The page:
iPhone OS is on perpetual lockdown. Android hacking's boring, considering the platform's Linux credentials. It's webOS, Palm's Linux-based OS, where some of the best gratuitous, for-the-hell-of-it hacking is taking place nowadays. Exhibit A: OpenOffice, running on a Pre. A Pre!

This hack is about 23 sweaty steps more obscure than your run-of-the-mill webOS Quickinstall homebrew app routine, but it's not impossible. Here's the routine, in abstract, by PreCentral user BoraWare:

- Install Debian Chroot Environment (wiki available at webos-internals)
- Install X Server package from the preware testing feed
- Install Window Manger (not required, but very difficult to use without one)
- Modify X Server startup scripts to load Window Manger
- Use Debian environment to install new apps (google will help you there)

Right, so you've got to root your phone, install the entire UI system that Linux typically runs on, and install a new Windows manager. As is, the hack isn't something most people will be able to try, which is fine, because it doesn't really do much—it's a proof of concept.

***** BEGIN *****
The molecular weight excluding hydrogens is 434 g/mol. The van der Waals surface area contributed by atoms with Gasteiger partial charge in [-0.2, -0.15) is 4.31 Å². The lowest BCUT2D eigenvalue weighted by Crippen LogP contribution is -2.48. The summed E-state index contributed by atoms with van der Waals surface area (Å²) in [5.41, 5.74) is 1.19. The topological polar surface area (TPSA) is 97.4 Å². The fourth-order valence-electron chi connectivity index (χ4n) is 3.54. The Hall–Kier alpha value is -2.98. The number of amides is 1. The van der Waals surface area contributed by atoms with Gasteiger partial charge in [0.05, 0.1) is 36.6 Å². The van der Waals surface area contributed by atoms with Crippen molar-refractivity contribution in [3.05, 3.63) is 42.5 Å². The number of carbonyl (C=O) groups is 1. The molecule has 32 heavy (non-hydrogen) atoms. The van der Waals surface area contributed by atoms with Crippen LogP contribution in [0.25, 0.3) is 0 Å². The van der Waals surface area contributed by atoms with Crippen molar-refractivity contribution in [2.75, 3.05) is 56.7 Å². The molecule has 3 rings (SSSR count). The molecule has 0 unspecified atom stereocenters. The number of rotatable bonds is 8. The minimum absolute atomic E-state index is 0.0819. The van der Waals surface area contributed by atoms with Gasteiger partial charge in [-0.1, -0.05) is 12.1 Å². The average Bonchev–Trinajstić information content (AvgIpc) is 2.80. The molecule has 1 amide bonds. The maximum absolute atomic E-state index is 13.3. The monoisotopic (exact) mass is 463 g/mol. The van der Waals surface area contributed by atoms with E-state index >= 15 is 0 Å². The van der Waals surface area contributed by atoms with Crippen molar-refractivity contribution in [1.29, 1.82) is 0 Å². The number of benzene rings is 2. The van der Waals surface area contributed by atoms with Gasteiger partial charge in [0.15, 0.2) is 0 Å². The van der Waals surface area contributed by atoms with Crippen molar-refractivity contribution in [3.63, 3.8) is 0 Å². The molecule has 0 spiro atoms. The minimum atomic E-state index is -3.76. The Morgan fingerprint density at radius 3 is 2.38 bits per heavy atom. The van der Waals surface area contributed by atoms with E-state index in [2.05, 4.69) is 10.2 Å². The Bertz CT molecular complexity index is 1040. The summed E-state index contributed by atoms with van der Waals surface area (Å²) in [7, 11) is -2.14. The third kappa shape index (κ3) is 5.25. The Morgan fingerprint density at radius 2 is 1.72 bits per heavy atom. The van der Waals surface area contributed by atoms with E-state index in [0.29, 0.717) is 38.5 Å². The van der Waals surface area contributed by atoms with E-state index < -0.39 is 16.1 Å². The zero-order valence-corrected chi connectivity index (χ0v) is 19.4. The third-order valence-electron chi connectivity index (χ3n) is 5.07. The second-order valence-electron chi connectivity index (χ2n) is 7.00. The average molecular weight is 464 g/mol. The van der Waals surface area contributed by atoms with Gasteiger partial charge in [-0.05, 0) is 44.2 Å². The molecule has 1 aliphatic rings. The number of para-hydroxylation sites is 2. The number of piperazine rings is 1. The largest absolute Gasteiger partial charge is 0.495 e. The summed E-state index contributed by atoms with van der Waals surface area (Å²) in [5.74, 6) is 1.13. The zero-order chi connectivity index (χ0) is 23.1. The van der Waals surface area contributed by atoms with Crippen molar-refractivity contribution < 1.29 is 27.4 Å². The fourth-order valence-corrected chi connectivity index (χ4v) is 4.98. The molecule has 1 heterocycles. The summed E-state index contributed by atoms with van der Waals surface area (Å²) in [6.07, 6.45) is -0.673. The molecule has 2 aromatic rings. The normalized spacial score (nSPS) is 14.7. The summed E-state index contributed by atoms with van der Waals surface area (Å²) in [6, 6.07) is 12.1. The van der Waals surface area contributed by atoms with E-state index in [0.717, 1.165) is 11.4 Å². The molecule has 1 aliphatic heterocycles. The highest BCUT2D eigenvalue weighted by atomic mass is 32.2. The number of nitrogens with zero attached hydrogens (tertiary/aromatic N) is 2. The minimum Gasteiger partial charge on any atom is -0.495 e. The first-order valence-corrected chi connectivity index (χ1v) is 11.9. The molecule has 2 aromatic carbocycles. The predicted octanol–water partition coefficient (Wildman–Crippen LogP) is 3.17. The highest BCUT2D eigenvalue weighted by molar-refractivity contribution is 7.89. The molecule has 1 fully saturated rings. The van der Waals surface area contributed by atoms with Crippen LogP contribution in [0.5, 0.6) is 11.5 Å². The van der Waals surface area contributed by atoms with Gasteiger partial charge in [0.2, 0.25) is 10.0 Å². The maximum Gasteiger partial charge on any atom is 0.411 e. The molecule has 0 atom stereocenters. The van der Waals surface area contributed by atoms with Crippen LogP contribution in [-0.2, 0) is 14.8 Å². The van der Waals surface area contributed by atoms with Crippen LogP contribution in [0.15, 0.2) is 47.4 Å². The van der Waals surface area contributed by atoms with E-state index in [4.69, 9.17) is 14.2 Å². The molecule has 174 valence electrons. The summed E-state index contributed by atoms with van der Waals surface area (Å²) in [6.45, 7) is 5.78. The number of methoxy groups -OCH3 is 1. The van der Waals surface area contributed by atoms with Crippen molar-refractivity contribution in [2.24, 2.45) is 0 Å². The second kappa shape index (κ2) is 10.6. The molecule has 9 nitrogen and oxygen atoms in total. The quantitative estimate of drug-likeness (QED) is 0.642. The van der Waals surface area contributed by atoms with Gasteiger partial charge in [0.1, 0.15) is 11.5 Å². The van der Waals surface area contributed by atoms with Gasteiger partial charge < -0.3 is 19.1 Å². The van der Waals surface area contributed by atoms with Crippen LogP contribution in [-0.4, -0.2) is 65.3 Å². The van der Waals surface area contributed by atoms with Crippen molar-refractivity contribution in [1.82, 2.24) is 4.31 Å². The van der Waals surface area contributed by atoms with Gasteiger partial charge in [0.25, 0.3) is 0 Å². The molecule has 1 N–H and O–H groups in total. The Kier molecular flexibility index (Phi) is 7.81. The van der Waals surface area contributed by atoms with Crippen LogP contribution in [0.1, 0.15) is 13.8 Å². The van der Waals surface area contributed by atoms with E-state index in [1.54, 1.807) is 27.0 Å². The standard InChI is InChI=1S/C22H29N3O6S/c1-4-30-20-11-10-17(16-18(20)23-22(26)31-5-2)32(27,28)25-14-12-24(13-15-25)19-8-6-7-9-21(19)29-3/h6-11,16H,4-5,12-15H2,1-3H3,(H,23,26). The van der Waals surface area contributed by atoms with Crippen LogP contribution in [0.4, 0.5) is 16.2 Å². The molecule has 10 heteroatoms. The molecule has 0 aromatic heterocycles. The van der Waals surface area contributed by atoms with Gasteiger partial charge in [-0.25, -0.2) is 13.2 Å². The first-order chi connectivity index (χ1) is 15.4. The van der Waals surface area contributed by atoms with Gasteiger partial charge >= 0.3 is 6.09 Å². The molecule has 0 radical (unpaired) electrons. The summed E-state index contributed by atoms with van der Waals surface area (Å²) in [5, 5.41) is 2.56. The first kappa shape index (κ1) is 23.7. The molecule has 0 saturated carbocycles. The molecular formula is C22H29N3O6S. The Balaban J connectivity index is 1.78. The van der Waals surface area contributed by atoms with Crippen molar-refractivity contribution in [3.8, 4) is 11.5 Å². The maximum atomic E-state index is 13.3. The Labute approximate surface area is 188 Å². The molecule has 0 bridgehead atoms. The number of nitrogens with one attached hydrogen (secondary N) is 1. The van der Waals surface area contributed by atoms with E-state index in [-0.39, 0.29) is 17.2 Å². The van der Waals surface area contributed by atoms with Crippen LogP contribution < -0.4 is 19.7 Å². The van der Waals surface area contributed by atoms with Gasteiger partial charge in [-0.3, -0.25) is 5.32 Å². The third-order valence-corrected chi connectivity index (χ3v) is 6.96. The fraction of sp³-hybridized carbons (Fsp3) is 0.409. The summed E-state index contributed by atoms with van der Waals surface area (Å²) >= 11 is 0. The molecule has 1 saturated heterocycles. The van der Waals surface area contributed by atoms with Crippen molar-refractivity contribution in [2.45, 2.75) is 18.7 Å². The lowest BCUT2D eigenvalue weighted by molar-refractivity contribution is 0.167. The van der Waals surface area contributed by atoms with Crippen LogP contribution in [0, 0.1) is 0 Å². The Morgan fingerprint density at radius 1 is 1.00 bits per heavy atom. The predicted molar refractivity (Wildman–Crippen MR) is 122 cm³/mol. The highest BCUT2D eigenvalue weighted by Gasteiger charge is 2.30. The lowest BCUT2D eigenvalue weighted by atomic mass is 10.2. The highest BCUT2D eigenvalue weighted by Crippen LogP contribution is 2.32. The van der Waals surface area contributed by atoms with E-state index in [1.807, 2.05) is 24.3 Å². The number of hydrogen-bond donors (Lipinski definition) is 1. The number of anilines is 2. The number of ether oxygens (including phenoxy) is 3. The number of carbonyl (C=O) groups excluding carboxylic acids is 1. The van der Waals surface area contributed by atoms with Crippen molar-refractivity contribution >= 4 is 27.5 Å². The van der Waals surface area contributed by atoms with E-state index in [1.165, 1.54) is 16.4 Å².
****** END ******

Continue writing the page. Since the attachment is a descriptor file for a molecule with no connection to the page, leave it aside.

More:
But! But. Imagine if you could port any Linux application to the Pre. A music player, a video player (with a gajillion codecs, like VLC), or as seen above OpenOffice, albeit with a custom interface. Once the installation routine is simplified, this is all within the realm of possibility, which is a hell of a value-add for webOS users who're worried the development is going to stall for their lovely—but possibly doomed—OS. [PreCentral via Mobiputing]